Georgetown Drives Connections Between Regulatory Science and Medicine
Posted in GUMC Stories
APRIL 22, 2015—Ever since she was bitten by the regulatory bug, Shahla Riazi, MD, PhD (new window), has wanted to work with the U.S. Food and Drug Administration to help ensure that the promise of personalized medicine becomes a reality.
Yet, even with an MD, a PhD and an MS under her belt, Riazi didn’t feel she had enough knowledge about the field of regulatory science or the complex processes behind drug development.
At Georgetown University Medical Center (GUMC), Riazi became the first to secure a new fellowship in regulatory science through a unique collaboration between GUMC and the Pharmaceutical Research and Manufacturers of America (PhRMA), a nonprofit trade organization representing U.S. and international pharmaceutical and biotechnology companies.
“I am realizing how complicated and challenging it is to apply regulatory science to biomedical research in drug development,” Riazi says. “But it is very exciting because it is so interdisciplinary. It uses all my clinical experience and basic science training—and more.”
Through this yearlong fellowship, which started in September, Riazi is delving deeply in the process of personalized medicine application in drug development, and is engaged in several projects, including one to identify potential predictive biomarkers for chemotherapy resistance in cancer as a way to tailor therapy.
This novel training opportunity—the first of what will be an annual research award—serves as a visible embodiment of GUMC’s pioneering effort to ensure regulatory science and medicine undergirds clinical drug development.
The fellowship is an acknowledgment that regulatory science and clinical medicine go hand-in-hand, Riazi says. Their convergence results in evidence-based decision-making in every step of basic and clinical research to ensure development of safe and effective medical products—such as drug therapies, vaccines and diagnostic tests.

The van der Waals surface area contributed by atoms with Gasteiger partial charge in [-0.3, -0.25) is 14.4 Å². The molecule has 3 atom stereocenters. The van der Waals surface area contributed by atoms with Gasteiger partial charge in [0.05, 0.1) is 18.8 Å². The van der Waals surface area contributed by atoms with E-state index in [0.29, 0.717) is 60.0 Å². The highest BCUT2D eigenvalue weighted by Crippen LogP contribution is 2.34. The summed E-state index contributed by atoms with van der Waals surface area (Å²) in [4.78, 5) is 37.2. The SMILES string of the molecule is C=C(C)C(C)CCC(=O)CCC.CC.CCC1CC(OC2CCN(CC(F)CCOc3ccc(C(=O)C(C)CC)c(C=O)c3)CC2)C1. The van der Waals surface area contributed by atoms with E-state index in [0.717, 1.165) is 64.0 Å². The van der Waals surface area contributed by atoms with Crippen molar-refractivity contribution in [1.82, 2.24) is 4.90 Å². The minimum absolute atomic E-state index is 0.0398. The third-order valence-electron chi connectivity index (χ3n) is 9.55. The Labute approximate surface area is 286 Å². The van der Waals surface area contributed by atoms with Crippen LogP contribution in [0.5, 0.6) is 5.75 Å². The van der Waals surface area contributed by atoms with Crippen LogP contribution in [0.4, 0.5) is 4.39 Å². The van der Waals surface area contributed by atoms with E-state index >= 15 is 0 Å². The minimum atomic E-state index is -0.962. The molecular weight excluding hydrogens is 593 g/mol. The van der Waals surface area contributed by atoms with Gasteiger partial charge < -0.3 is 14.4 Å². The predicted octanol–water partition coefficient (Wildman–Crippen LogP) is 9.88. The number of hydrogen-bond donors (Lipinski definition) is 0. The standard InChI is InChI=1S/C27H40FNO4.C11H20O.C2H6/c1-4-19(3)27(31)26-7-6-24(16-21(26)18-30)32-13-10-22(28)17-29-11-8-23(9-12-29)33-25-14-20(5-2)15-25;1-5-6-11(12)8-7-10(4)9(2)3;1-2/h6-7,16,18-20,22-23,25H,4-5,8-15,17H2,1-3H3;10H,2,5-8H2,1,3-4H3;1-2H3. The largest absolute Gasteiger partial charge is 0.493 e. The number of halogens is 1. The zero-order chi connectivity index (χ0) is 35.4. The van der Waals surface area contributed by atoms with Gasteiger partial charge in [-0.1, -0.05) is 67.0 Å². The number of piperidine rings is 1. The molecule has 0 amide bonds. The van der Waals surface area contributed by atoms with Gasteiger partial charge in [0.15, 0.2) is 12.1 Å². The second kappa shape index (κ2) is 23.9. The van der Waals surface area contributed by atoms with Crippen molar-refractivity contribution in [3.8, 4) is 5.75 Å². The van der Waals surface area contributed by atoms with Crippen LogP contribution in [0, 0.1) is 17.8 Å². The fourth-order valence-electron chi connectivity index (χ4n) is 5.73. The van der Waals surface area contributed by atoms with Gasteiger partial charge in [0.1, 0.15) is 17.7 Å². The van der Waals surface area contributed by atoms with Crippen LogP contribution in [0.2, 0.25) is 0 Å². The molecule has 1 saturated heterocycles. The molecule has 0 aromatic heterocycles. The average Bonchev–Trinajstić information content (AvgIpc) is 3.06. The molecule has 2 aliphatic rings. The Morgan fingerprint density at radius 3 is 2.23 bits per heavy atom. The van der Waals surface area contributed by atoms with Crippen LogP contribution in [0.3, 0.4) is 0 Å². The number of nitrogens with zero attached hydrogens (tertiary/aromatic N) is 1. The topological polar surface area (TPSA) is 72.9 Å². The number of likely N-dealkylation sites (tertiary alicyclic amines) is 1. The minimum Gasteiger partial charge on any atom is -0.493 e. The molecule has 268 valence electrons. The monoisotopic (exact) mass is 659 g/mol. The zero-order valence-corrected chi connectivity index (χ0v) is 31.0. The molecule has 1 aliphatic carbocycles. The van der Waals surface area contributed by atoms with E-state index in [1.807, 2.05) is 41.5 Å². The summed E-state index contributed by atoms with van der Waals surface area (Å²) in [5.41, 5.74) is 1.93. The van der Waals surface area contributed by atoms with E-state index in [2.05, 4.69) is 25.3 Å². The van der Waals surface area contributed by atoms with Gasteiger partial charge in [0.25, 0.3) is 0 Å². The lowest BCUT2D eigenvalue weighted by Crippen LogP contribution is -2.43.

From Google to Genentech
The fellowship is housed within GUMC’s comprehensive program in regulatory science and medicine (PRSM), established in 2011 as a hub of research, training and education to improve the success rate of clinical trials and overall efficiency of developing safe and effective medical products.
Under the direction of Ira Shoulson, MD (new window), professor of neurology, pharmacology, and human science at GUMC, PRSM has steadily expanded since its creation and now offers a regulatory science concentration in two GUMC Master of Science programs, including the master’s degree Riazi will complete in 2015. It was through her Master of Science in Clinical and Translational Research (MS-CTR) that Riazi first gained a true appreciation of the connection between regulatory science and its importance in medicine.
The programs are intended cultivate in students a broad and diverse knowledge base about regulatory science in general, Shoulson says.
“It doesn’t just apply to clinical trials; it applies to everything from a discovery process all the way through to the research and development of medical products,” he says.
This education and training is suitable for current or prospective employees of the FDA, as well as non-government workers from industry or academia, according to PRSM Executive Director Erin Wilhelm, MPH.
There are currently six graduate students taking the regulatory concentration, and several graduates who are working in the field. For example, one graduate has been hired by Google in health and science research, and another has a paid internship at Genentech.
Riazi’s regulatory science fellowship provides another opportunity for recent graduates and early career professionals to gain mentored, hand-on experience, whether in academia, industry or government—or some combination of those fields, Shoulson says.
PRSM is also bolstered by its centerpiece program, the Center of Excellence in Regulatory Science and Innovation (new window) (CERSI). CERSI was established in October 2011 with an annual $1 million grant from the FDA to strengthen science and training needed to modernize how drugs and medical devices are reviewed and evaluated, says Shoulson, CERSI’s principal investigator.
One of just two initial FDA-funded such program, Georgetown’s CERSI draws on experts in science and medicine at GUMC and in law at Georgetown University Law Center—and builds bridges between the disciplines. In fall of 2014, collaborators from GUMC and the O’Neill Institute for National and Global Health Law at the Law Center published a new report dissecting the legal issues that may pose barriers to sharing biomedical research data.
Demonstrating the growing interest in the intersection of regulatory science and clinical medicine, there are now four FDA-funded CERSIs in the country, and other medical centers have launched advanced degrees that include regulatory science components.
Given this momentum, Shoulson believes education and training in this area should start early in students’ academic careers.
“I think eventually we will ignite an interest in regulatory science even amongst students in high school,” he says. “This is a rapidly advancing, applied scientific field—and one where there are careers and jobs. It is in everybody’s common interest to improve drug development.”
By Renee Twombly